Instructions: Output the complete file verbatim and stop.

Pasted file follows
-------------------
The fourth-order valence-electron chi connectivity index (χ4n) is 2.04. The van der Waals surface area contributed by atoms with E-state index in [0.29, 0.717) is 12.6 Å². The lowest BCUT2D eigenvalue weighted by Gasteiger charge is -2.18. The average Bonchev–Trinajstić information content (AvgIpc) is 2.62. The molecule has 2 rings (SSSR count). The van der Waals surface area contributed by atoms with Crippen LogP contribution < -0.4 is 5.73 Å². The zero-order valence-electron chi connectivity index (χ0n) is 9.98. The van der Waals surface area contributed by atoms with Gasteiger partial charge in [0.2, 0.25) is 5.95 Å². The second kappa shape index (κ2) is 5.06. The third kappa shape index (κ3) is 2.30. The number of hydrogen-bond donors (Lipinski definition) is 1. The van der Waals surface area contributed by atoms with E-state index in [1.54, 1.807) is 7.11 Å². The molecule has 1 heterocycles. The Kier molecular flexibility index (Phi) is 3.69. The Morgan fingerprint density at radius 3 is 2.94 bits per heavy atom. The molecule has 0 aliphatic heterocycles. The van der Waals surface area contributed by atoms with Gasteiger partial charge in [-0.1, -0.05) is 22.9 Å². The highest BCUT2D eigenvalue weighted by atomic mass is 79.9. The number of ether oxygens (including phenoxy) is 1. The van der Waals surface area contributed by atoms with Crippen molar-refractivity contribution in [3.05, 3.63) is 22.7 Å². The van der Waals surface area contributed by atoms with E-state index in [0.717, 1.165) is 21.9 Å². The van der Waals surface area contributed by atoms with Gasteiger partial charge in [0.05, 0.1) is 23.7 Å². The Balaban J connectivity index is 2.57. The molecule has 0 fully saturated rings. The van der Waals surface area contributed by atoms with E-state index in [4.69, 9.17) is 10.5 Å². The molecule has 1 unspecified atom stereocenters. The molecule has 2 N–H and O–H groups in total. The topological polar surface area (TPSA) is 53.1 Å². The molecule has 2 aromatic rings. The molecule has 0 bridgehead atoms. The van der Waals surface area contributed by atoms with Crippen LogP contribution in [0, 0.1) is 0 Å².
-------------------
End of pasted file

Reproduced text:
The fourth-order valence-electron chi connectivity index (χ4n) is 2.04. The van der Waals surface area contributed by atoms with E-state index in [0.29, 0.717) is 12.6 Å². The lowest BCUT2D eigenvalue weighted by Gasteiger charge is -2.18. The average Bonchev–Trinajstić information content (AvgIpc) is 2.62. The molecule has 2 rings (SSSR count). The van der Waals surface area contributed by atoms with Crippen LogP contribution < -0.4 is 5.73 Å². The zero-order valence-electron chi connectivity index (χ0n) is 9.98. The van der Waals surface area contributed by atoms with Gasteiger partial charge in [0.2, 0.25) is 5.95 Å². The second kappa shape index (κ2) is 5.06. The third kappa shape index (κ3) is 2.30. The number of hydrogen-bond donors (Lipinski definition) is 1. The van der Waals surface area contributed by atoms with E-state index in [1.54, 1.807) is 7.11 Å². The molecule has 1 heterocycles. The Kier molecular flexibility index (Phi) is 3.69. The Morgan fingerprint density at radius 3 is 2.94 bits per heavy atom. The molecule has 0 aliphatic heterocycles. The van der Waals surface area contributed by atoms with Gasteiger partial charge in [-0.1, -0.05) is 22.9 Å². The highest BCUT2D eigenvalue weighted by atomic mass is 79.9. The number of ether oxygens (including phenoxy) is 1. The van der Waals surface area contributed by atoms with Crippen molar-refractivity contribution in [3.05, 3.63) is 22.7 Å². The van der Waals surface area contributed by atoms with E-state index in [0.717, 1.165) is 21.9 Å². The van der Waals surface area contributed by atoms with Gasteiger partial charge in [0.05, 0.1) is 23.7 Å². The Balaban J connectivity index is 2.57. The molecule has 0 fully saturated rings. The van der Waals surface area contributed by atoms with E-state index in [4.69, 9.17) is 10.5 Å². The molecule has 1 unspecified atom stereocenters. The molecule has 2 N–H and O–H groups in total. The topological polar surface area (TPSA) is 53.1 Å². The molecule has 2 aromatic rings. The molecule has 0 bridgehead atoms. The van der Waals surface area contributed by atoms with Crippen LogP contribution in [0, 0.1) is 0 Å².